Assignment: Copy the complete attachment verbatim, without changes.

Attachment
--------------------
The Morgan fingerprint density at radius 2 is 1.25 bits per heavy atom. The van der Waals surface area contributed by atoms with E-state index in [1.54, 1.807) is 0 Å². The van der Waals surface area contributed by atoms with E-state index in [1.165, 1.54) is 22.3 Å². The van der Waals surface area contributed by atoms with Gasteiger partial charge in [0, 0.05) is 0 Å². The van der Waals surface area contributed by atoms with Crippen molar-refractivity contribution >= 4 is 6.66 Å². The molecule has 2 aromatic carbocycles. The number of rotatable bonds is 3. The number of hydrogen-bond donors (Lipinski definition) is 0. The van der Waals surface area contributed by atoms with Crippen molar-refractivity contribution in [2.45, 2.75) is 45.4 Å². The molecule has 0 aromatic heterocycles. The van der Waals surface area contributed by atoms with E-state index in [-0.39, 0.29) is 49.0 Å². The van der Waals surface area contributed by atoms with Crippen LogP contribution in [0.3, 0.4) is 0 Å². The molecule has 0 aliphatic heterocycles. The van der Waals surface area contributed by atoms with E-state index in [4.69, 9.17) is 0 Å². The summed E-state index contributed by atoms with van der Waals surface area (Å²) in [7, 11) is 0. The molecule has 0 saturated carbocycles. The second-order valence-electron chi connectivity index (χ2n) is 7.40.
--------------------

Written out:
The Morgan fingerprint density at radius 2 is 1.25 bits per heavy atom. The van der Waals surface area contributed by atoms with E-state index in [1.54, 1.807) is 0 Å². The van der Waals surface area contributed by atoms with E-state index in [1.165, 1.54) is 22.3 Å². The van der Waals surface area contributed by atoms with Gasteiger partial charge in [0, 0.05) is 0 Å². The van der Waals surface area contributed by atoms with Crippen molar-refractivity contribution >= 4 is 6.66 Å². The molecule has 2 aromatic carbocycles. The number of rotatable bonds is 3. The number of hydrogen-bond donors (Lipinski definition) is 0. The van der Waals surface area contributed by atoms with Crippen molar-refractivity contribution in [2.45, 2.75) is 45.4 Å². The molecule has 0 aromatic heterocycles. The van der Waals surface area contributed by atoms with E-state index in [-0.39, 0.29) is 49.0 Å². The van der Waals surface area contributed by atoms with Crippen LogP contribution in [0.3, 0.4) is 0 Å². The molecule has 0 aliphatic heterocycles. The van der Waals surface area contributed by atoms with E-state index in [4.69, 9.17) is 0 Å². The summed E-state index contributed by atoms with van der Waals surface area (Å²) in [7, 11) is 0. The molecule has 0 saturated carbocycles. The second-order valence-electron chi connectivity index (χ2n) is 7.40.